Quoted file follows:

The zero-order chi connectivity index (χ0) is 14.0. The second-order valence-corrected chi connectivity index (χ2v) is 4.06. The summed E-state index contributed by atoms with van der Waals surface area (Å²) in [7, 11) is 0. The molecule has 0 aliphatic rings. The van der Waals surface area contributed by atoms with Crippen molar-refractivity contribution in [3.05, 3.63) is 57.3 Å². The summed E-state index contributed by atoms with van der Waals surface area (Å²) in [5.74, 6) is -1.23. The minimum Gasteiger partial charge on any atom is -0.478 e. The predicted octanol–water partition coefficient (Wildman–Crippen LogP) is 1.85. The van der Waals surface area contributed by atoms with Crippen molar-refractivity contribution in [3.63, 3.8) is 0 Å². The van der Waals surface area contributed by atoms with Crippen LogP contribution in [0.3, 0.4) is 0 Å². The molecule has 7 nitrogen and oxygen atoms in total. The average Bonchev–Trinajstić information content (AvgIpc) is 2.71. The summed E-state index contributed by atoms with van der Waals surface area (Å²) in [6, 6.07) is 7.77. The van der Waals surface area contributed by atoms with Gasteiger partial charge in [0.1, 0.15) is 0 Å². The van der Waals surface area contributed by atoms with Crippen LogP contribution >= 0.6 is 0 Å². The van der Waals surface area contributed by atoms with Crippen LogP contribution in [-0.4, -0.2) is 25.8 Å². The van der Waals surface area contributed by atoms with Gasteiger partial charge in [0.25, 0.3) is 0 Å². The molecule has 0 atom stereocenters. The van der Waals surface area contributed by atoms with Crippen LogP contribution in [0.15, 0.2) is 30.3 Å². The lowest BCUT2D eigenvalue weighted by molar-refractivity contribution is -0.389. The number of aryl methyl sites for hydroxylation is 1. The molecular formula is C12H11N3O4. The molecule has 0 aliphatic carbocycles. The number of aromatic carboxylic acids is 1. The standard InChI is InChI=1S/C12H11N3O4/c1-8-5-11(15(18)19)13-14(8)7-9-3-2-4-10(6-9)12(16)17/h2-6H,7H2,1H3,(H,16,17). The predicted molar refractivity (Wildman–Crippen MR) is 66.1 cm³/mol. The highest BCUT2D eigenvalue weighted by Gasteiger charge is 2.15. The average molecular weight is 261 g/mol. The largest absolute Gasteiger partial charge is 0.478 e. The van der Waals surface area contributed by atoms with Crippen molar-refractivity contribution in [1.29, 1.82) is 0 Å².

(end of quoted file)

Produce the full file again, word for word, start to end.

The zero-order chi connectivity index (χ0) is 14.0. The second-order valence-corrected chi connectivity index (χ2v) is 4.06. The summed E-state index contributed by atoms with van der Waals surface area (Å²) in [7, 11) is 0. The molecule has 0 aliphatic rings. The van der Waals surface area contributed by atoms with Crippen molar-refractivity contribution in [3.05, 3.63) is 57.3 Å². The summed E-state index contributed by atoms with van der Waals surface area (Å²) in [5.74, 6) is -1.23. The minimum Gasteiger partial charge on any atom is -0.478 e. The predicted octanol–water partition coefficient (Wildman–Crippen LogP) is 1.85. The van der Waals surface area contributed by atoms with Crippen molar-refractivity contribution in [3.63, 3.8) is 0 Å². The van der Waals surface area contributed by atoms with Crippen LogP contribution in [0.3, 0.4) is 0 Å². The molecule has 7 nitrogen and oxygen atoms in total. The average Bonchev–Trinajstić information content (AvgIpc) is 2.71. The summed E-state index contributed by atoms with van der Waals surface area (Å²) in [6, 6.07) is 7.77. The van der Waals surface area contributed by atoms with Gasteiger partial charge in [0.1, 0.15) is 0 Å². The van der Waals surface area contributed by atoms with Crippen LogP contribution >= 0.6 is 0 Å². The van der Waals surface area contributed by atoms with Crippen LogP contribution in [-0.4, -0.2) is 25.8 Å². The van der Waals surface area contributed by atoms with Gasteiger partial charge in [0.25, 0.3) is 0 Å². The molecule has 0 atom stereocenters. The van der Waals surface area contributed by atoms with Crippen LogP contribution in [0.15, 0.2) is 30.3 Å². The lowest BCUT2D eigenvalue weighted by molar-refractivity contribution is -0.389. The number of aryl methyl sites for hydroxylation is 1. The molecular formula is C12H11N3O4. The molecule has 0 aliphatic carbocycles. The number of aromatic carboxylic acids is 1. The standard InChI is InChI=1S/C12H11N3O4/c1-8-5-11(15(18)19)13-14(8)7-9-3-2-4-10(6-9)12(16)17/h2-6H,7H2,1H3,(H,16,17). The predicted molar refractivity (Wildman–Crippen MR) is 66.1 cm³/mol. The highest BCUT2D eigenvalue weighted by Gasteiger charge is 2.15. The average molecular weight is 261 g/mol. The largest absolute Gasteiger partial charge is 0.478 e. The van der Waals surface area contributed by atoms with Crippen molar-refractivity contribution in [1.29, 1.82) is 0 Å².